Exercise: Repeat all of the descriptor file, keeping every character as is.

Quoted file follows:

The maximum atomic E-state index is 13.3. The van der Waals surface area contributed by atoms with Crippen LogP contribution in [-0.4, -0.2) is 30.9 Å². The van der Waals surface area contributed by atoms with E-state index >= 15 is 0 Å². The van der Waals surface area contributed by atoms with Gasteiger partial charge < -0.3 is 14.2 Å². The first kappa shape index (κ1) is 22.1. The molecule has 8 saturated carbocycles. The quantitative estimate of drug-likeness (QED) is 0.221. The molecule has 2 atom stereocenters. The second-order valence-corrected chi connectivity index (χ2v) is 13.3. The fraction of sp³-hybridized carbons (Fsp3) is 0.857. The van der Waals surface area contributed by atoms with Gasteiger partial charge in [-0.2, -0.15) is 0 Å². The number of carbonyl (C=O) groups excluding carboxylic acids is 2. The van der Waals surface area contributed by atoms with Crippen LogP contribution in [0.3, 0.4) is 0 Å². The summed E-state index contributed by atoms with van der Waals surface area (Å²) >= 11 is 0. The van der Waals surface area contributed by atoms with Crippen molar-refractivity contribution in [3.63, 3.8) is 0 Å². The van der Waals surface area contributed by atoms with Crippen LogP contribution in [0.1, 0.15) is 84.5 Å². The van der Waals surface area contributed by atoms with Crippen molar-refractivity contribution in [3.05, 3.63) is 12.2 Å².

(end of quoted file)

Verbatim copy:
The maximum atomic E-state index is 13.3. The van der Waals surface area contributed by atoms with Crippen LogP contribution in [-0.4, -0.2) is 30.9 Å². The van der Waals surface area contributed by atoms with E-state index >= 15 is 0 Å². The van der Waals surface area contributed by atoms with Gasteiger partial charge < -0.3 is 14.2 Å². The first kappa shape index (κ1) is 22.1. The molecule has 8 saturated carbocycles. The quantitative estimate of drug-likeness (QED) is 0.221. The molecule has 2 atom stereocenters. The second-order valence-corrected chi connectivity index (χ2v) is 13.3. The fraction of sp³-hybridized carbons (Fsp3) is 0.857. The van der Waals surface area contributed by atoms with Gasteiger partial charge in [-0.2, -0.15) is 0 Å². The number of carbonyl (C=O) groups excluding carboxylic acids is 2. The van der Waals surface area contributed by atoms with Crippen LogP contribution in [0.3, 0.4) is 0 Å². The summed E-state index contributed by atoms with van der Waals surface area (Å²) >= 11 is 0. The van der Waals surface area contributed by atoms with Crippen molar-refractivity contribution in [3.63, 3.8) is 0 Å². The van der Waals surface area contributed by atoms with Crippen LogP contribution in [0.1, 0.15) is 84.5 Å². The van der Waals surface area contributed by atoms with Crippen molar-refractivity contribution in [3.05, 3.63) is 12.2 Å².